How is the UNDP in Vietnam supporting the development of the National Action Plan, fostering innovation and engaging with local businesses, communities, and international partners to promote circular economy practices?
The UNDP’s support for the National Action Plan is multifaceted, providing a mixture of expertise in policymaking, innovative practices, and stakeholder engagement and ensuring that prioritized tasks, such as building capacity, strengthening institutions, applying circular interventions, managing waste, and forging partnerships, are clearly identified for ministries, cities and provinces, and relevant agencies within the set timelines and expected budget.
The Vietnam Circular Economy Hub, which was developed with support from the UNDP and launched by MoNRE in 2022, plays a central role throughout this work as a platform to engage with government agencies, enterprises, communities, development partners, and academia in order to integrate technical and financial resources for accelerating the circular economy in Vietnam.
Innovation is at the forefront of the UNDP’s mission. We are facilitating technology transfer, supporting the development of new business models, and promoting the development of plans and regulations to enable the circular economy at all levels, from cities and provinces to industrial parks and individual enterprises. Our engagement also extends beyond businesses to include local communities, empowering them through education and participation in circular initiatives. International partnerships amplify our efforts, bringing in global expertise and funding that further accelerate progress.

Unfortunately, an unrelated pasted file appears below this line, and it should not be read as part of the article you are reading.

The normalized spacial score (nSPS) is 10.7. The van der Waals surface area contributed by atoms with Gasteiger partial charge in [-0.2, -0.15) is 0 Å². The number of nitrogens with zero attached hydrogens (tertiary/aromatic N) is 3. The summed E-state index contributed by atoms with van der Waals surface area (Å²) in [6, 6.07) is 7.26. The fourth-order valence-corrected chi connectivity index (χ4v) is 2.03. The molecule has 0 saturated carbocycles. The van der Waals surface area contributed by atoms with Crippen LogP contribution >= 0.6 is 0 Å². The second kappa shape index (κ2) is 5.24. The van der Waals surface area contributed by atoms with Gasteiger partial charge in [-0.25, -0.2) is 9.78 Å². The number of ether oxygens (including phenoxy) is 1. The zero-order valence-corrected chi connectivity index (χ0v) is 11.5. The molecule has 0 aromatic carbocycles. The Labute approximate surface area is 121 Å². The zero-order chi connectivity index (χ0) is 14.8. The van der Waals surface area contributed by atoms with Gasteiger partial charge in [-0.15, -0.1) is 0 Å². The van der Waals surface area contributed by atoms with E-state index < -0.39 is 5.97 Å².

What message does the UNDP wish to convey to forum participants and the broader public regarding the importance and impact of a circular economy in Vietnam?
Firstly, I would like to emphasize that the circular transition is not an end in and of itself, but a means to embody a whole-of-society approach in the implementation of the 2030 Agenda for Sustainable Development.
Secondly, the circular economy is not just an environmental imperative but an economic opportunity. It has significant potential to spur innovation, enhance competitiveness, and promote sustainable development. The UNDP encourages partnerships among stakeholders, especially with the private sector, to embrace this transformative journey for the benefit of current and future generations.
We have only six years left until 2030, and I want to reiterate that the circular economy can generate benefits across the 2030 Agenda. To do so, we must ensure that climate and circular policies are implemented alongside socio-economic strategies and plans in a coordinated effort to meet Vietnam’s sustainable development trajectory. The UNDP stands ready to continue delivering its support to the government in this transition.